Gmail eats Python

Rustom Mody rustompmody at
Sun Jul 26 23:54:27 CEST 2015

On Monday, July 27, 2015 at 1:15:29 AM UTC+5:30, Grant Edwards wrote:
> On 2015-07-26, Rustom Mody  wrote:
> > On Sunday, July 26, 2015 at 9:17:16 PM UTC+5:30, Grant Edwards wrote:
> >> On 2015-07-26, Rustom Mody wrote:
> >> 
> >>> JFTR: Ive been using emacs for 20+ years.  And I have the increasing
> >>> feeling that my students are getting fedup with it (and me).
> [...]
> >> Why do your students even _know_ (let alone care!) what editor you
> >> use?
> >> 
> >> I admit it was years ago, but after attending three universities and
> >> getting a BS in Computer Engineering and an MS in Computer Science and
> >> Electrical Engieneering, I hadn't the foggiest idea what editors any
> >> of the faculty used.  Nor would I have cared one way or the other if I
> >> had known.
> >
> > Its 2015 now and any ½ decent teacher of programming, writes programs
> > in front of the class. And debugs and hacks and pokes around
> > OS-related stuff (ps, top and more arcane) etc. 
> I still don't get it.
> You're not teaching the _editor_, so why would it matter to anybody
> which editor you're using to show them the code?  They can see the
> code, and they can see what it does.  Are they too stupid to figure
> out how to insert or delete a line using whatever editor they prefer?
> I remember being shown live examples in a numerical programming class,
> and not only was the _editor_ one I had never touched (or would), the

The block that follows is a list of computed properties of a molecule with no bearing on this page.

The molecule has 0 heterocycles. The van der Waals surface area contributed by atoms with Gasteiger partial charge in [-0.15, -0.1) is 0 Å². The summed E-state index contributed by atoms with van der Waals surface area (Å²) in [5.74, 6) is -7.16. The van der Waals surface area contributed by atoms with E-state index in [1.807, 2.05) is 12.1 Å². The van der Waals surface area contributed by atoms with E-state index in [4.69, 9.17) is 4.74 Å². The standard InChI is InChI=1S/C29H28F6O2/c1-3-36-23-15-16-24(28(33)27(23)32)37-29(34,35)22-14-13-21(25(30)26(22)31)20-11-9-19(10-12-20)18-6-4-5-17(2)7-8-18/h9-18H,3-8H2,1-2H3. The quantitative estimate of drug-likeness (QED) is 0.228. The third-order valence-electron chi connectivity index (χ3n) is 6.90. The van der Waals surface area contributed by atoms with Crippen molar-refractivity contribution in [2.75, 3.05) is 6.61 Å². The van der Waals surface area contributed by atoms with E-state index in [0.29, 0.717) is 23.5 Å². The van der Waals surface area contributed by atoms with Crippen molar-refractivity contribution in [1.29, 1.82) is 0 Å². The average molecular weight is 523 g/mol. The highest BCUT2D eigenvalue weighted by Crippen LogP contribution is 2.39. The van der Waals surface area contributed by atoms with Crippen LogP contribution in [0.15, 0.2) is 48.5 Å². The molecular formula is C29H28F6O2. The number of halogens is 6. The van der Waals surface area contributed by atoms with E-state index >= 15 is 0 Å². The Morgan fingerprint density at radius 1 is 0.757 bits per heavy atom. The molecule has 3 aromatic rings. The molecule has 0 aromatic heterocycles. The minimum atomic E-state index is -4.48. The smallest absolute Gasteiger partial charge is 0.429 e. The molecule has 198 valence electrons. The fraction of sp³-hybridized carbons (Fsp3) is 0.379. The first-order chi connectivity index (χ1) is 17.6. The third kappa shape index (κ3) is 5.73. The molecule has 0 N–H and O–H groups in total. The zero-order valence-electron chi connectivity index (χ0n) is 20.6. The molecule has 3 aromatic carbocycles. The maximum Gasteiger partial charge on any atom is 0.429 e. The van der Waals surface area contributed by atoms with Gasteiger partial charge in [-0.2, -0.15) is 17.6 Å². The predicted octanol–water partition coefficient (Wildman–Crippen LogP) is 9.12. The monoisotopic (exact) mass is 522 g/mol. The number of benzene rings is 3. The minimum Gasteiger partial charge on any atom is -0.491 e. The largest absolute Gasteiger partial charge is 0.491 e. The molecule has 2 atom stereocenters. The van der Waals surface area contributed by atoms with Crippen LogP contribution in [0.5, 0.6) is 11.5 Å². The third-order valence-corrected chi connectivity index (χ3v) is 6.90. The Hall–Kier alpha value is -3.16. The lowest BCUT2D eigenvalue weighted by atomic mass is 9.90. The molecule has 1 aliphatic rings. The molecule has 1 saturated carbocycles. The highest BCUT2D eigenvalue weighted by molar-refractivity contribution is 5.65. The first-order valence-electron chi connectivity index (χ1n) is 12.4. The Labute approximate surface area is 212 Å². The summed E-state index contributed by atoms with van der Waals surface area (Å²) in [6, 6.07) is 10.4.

> language and OS were ones I had never used and never would.  It didn't
> detract from what was actually being _taught_ -- which was not "how to
> edit and run programs on an Apple-something-or-other".
> The live examples we were shown for APL not only used a differnt
> editor, OS, and virtual machine that we used, it didn't even use the
> same character set!
> I guess I have unealisitically high expections of modern students.
> ... and back then all we had were zeros!

Was setting up machines for use a job you did in your days?
I know we didn't set up any -- there were no machines to set up other than the 
privately unaffordable public resources.
Today a machine is about as personal and private as a toothbrush.

DevOps is a fashionable term these days.
We used to call it system-administration.
As expected CS education is about 10 years behind the curve in seeing its

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